Finally, I don’t want to get too into the intricacies of Hindu cosmology, but I’ll just say that Hindu mythology looks at time on a very, very large scale. According to the Puranas (composed mostly during the first millennium AD), the universe goes through cycles of creation, dissolution, and rebirth, existing during the day of Brahma (whose day lasts 4.32 billion human years), and in dissolution during Brahma’s night (also 4.32 billion years long). After a hundred years of Brahma (over 300 trillion years!), Shiva steps in and destroys everything, including Brahma. After another hundred years of Brahma, Brahma is reborn and the process repeats infinitely. So, if you’re still with me, this poem is set at the end of a kalpa: one day of Brahma.

Finally, the poem! This subhashita comes from page 21 of an online copy of the Subhashita Ratna Bhandagara (meaning “Treasury of Subhashita-Gems”) a collection of over ten thousand subhashitas that was published in 1952. The author and date of composition aren’t given; however, if anyone is interested and finds out, please let me know. Here it is:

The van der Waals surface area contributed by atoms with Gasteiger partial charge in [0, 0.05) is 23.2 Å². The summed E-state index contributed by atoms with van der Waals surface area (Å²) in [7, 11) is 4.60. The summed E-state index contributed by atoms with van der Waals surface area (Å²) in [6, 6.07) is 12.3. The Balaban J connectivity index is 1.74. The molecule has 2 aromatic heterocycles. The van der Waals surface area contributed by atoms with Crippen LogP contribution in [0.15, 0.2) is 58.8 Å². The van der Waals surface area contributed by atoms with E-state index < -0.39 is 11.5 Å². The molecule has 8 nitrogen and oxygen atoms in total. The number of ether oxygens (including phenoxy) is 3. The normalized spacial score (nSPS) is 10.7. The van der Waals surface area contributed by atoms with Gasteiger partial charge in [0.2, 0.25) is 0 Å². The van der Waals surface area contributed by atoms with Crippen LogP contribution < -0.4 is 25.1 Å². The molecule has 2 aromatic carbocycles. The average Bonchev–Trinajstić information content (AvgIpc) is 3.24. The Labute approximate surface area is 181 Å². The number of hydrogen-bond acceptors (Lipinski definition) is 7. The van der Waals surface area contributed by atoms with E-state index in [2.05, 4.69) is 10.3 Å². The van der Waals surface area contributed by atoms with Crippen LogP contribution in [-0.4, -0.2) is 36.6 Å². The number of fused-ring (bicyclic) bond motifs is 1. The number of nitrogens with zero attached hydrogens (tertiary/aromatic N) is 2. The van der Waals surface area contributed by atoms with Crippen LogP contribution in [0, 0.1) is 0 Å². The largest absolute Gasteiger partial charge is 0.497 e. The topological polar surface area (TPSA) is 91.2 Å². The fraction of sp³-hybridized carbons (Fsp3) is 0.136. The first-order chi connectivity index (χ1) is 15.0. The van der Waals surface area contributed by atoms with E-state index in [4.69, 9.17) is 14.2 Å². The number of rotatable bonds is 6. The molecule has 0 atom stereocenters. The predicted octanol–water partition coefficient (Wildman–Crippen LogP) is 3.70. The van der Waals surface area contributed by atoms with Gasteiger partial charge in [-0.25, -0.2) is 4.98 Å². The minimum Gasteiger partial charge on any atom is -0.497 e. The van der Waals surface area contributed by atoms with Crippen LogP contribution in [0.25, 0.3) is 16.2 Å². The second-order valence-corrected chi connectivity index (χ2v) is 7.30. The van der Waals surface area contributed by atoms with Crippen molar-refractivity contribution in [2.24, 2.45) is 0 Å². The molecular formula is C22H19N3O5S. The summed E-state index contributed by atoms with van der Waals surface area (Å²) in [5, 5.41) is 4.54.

Continue reading “The doomsday fisherman”


Some more poetry about Shiva

Having a blog makes it really easy to procrastinate on midterms.

Kalabhairava is the most fearsome aspect of Shiva; the form in which Shiva is truly “the Destroyer”. In Sanskrit, kala means “black” and bhairava means “terrible, frightful”. I guess you could say Kalabhairava is equivalent to Kali: the fiercest form of the Goddess. Because of his fearsome qualities, Kalabhairava is worshiped as the protector of the city of Varanasi, as well as the grama-devata (village deity) in some villages in parts of South India.

The Kalabhairava ashtakam (eight-verse hymn) is said to have been written by the great Hindu philosopher Adi Shankara (788-820 AD). Even though it worships a frankly terrifying aspect of God, has a sentimental value for me. I remember watching this YouTube video when I was in fifth or sixth grade (yes, this is what I did back then… and now…), looking up the lyrics, and memorizing it. I think this is one of the first Hindu chants I memorized. I’d say there are less literary flourishes in this hymn than in the Shiva Tandava Stotram, but this is still a powerful work of devotional poetry:

Continue reading “Some more poetry about Shiva”


The poetry of the Shiva Tandava Stotram